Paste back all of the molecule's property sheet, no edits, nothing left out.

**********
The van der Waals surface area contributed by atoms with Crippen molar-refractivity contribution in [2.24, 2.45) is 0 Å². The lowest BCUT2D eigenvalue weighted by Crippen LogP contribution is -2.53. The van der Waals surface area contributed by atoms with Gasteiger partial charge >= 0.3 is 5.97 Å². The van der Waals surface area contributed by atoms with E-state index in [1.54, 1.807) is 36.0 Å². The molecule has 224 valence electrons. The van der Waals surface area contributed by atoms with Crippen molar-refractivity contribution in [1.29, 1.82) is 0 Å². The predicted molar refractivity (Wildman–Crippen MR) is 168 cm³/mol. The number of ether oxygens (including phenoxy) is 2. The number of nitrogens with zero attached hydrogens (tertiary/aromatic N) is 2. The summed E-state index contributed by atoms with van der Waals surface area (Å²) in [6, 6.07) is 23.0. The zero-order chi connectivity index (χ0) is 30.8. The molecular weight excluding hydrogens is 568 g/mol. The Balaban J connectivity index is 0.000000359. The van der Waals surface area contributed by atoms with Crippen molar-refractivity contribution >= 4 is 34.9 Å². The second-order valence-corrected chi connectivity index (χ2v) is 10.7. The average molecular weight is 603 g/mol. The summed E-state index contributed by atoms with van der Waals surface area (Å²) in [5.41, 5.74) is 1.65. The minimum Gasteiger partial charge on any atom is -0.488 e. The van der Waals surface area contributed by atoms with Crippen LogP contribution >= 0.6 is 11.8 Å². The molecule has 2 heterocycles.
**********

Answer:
The van der Waals surface area contributed by atoms with Crippen molar-refractivity contribution in [2.24, 2.45) is 0 Å². The lowest BCUT2D eigenvalue weighted by Crippen LogP contribution is -2.53. The van der Waals surface area contributed by atoms with Gasteiger partial charge >= 0.3 is 5.97 Å². The van der Waals surface area contributed by atoms with E-state index in [1.54, 1.807) is 36.0 Å². The molecule has 224 valence electrons. The van der Waals surface area contributed by atoms with Crippen molar-refractivity contribution in [1.29, 1.82) is 0 Å². The predicted molar refractivity (Wildman–Crippen MR) is 168 cm³/mol. The number of ether oxygens (including phenoxy) is 2. The number of nitrogens with zero attached hydrogens (tertiary/aromatic N) is 2. The summed E-state index contributed by atoms with van der Waals surface area (Å²) in [6, 6.07) is 23.0. The zero-order chi connectivity index (χ0) is 30.8. The molecular weight excluding hydrogens is 568 g/mol. The Balaban J connectivity index is 0.000000359. The van der Waals surface area contributed by atoms with Crippen molar-refractivity contribution >= 4 is 34.9 Å². The second-order valence-corrected chi connectivity index (χ2v) is 10.7. The average molecular weight is 603 g/mol. The summed E-state index contributed by atoms with van der Waals surface area (Å²) in [5.41, 5.74) is 1.65. The minimum Gasteiger partial charge on any atom is -0.488 e. The van der Waals surface area contributed by atoms with Crippen LogP contribution >= 0.6 is 11.8 Å². The molecule has 2 heterocycles.